Watch out, folks. There are two new — and very slippery — email phishing scams wreaking havoc on innocent Gmail and Netflix users right now. The scams are so cleverly designed that many online security professionals have fallen victim as well. In the Gmail scam, users will receive an email from someone they know (whose account was recently hacked) and inside the email is an attachment to a document. That link to the document, however, merely takes you to a new window which looks exactly like a Gmail login page. Once you enter your email address and password on that false Gmail login page, you will have given full access of your account to the hackers.
This is the closest I’ve ever come to falling for a Gmail phishing attack. If it hadn’t been for my high-DPI screen making the image fuzzy… pic.twitter.com/MizEWYksBh
— Tom Scott (@tomscott) December 23, 2016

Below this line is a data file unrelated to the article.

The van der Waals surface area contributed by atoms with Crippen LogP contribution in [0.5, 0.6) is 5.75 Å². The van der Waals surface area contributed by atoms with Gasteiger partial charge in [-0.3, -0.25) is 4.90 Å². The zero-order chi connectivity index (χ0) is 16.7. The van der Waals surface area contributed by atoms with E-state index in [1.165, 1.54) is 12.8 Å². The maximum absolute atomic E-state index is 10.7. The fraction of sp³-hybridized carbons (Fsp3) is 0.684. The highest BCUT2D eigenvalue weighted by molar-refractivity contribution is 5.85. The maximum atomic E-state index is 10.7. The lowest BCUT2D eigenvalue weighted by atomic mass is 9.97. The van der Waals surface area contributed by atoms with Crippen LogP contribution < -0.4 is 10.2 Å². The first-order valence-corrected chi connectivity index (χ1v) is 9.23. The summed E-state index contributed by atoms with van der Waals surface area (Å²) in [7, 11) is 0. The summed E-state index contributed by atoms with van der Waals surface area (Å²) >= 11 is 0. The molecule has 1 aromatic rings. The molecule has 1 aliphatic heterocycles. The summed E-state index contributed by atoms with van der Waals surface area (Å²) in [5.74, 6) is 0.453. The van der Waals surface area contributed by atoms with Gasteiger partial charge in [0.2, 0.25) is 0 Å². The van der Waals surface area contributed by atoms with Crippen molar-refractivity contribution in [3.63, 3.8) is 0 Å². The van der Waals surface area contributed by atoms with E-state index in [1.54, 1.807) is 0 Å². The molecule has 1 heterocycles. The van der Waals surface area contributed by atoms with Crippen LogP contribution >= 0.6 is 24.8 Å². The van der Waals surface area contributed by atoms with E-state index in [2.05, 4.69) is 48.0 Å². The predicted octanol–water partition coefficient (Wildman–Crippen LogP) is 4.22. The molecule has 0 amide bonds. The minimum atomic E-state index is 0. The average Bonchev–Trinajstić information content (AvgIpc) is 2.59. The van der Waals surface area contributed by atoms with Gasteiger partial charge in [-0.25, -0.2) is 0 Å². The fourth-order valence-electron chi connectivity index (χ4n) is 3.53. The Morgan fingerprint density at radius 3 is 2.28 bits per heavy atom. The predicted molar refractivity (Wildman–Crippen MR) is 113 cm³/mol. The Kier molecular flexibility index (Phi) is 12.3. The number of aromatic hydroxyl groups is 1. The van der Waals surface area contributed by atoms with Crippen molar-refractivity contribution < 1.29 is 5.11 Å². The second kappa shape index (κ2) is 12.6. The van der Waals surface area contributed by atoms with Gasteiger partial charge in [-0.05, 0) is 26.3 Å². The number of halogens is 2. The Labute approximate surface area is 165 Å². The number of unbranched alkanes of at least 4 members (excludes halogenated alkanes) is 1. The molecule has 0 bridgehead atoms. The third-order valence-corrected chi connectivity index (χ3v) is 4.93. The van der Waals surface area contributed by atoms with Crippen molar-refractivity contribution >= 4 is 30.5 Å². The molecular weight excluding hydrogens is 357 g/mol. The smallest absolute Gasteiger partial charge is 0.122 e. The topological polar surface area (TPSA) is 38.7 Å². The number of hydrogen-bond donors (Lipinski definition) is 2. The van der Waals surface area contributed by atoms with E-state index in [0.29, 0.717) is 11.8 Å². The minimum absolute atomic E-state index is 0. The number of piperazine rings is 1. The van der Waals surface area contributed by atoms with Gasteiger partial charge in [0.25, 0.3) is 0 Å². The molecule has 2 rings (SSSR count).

If you do happen to click on the attachment and the new login page opens up, you will know it’s a fake login page by looking for three things: 1) the url begins with data:text/html, 2) there is no green lock symbol followed by https://, and 3) all official Gmail login pages feature https:// followed by accounts.google.com.
Watching closely for what appears in your URL bar is the #1 best way to avoid getting hacked. If, unfortunately, your Gmail does get compromised then be sure to immediately change your passwords. A similar phishing scam is currently attacking Netflix users as well. The scam sends an email to Netflix users asking them to update their info and validate their payment details. However, an email like this should automatically be suspicious because Netflix would never ask for this information via an email — all that information is handled directly on their website or through the app itself. Watch below as Jeff Rossen of TODAY shows how easily it can all go downhill if you’re not careful.